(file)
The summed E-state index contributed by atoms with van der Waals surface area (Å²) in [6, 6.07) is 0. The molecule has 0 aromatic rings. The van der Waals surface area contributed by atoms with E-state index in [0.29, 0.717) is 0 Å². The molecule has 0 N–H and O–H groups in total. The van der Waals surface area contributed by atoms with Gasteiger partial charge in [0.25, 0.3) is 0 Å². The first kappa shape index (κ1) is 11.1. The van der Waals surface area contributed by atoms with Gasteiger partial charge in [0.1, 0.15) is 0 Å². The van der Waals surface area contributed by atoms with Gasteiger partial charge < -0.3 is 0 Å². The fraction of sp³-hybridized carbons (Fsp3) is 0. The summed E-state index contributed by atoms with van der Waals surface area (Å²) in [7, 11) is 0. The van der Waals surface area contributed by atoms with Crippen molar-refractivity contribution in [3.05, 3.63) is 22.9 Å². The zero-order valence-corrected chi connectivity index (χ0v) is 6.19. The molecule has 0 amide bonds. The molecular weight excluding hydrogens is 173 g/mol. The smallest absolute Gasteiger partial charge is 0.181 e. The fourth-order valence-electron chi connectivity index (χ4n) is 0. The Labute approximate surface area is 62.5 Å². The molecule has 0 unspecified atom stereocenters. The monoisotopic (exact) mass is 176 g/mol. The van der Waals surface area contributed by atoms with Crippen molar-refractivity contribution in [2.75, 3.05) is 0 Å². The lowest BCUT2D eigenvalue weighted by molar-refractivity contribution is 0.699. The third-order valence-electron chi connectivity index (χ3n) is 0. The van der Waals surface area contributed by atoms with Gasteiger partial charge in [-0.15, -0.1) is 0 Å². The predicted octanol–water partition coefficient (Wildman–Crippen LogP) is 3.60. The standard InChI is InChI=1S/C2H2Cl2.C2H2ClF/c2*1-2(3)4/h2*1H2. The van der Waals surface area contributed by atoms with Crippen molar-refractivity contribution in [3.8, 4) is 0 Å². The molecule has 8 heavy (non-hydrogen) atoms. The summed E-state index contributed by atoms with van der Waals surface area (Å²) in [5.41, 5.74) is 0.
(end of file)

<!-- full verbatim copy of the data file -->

The summed E-state index contributed by atoms with van der Waals surface area (Å²) in [6, 6.07) is 0. The molecule has 0 aromatic rings. The van der Waals surface area contributed by atoms with E-state index in [0.29, 0.717) is 0 Å². The molecule has 0 N–H and O–H groups in total. The van der Waals surface area contributed by atoms with Gasteiger partial charge in [0.25, 0.3) is 0 Å². The first kappa shape index (κ1) is 11.1. The van der Waals surface area contributed by atoms with Gasteiger partial charge in [0.1, 0.15) is 0 Å². The van der Waals surface area contributed by atoms with Gasteiger partial charge < -0.3 is 0 Å². The fraction of sp³-hybridized carbons (Fsp3) is 0. The summed E-state index contributed by atoms with van der Waals surface area (Å²) in [7, 11) is 0. The van der Waals surface area contributed by atoms with Crippen molar-refractivity contribution in [3.05, 3.63) is 22.9 Å². The zero-order valence-corrected chi connectivity index (χ0v) is 6.19. The molecule has 0 amide bonds. The molecular weight excluding hydrogens is 173 g/mol. The smallest absolute Gasteiger partial charge is 0.181 e. The fourth-order valence-electron chi connectivity index (χ4n) is 0. The Labute approximate surface area is 62.5 Å². The molecule has 0 unspecified atom stereocenters. The monoisotopic (exact) mass is 176 g/mol. The van der Waals surface area contributed by atoms with Crippen molar-refractivity contribution in [2.75, 3.05) is 0 Å². The lowest BCUT2D eigenvalue weighted by molar-refractivity contribution is 0.699. The third-order valence-electron chi connectivity index (χ3n) is 0. The van der Waals surface area contributed by atoms with Gasteiger partial charge in [-0.15, -0.1) is 0 Å². The predicted octanol–water partition coefficient (Wildman–Crippen LogP) is 3.60. The standard InChI is InChI=1S/C2H2Cl2.C2H2ClF/c2*1-2(3)4/h2*1H2. The van der Waals surface area contributed by atoms with Crippen molar-refractivity contribution in [3.8, 4) is 0 Å². The molecule has 8 heavy (non-hydrogen) atoms. The summed E-state index contributed by atoms with van der Waals surface area (Å²) in [5.41, 5.74) is 0.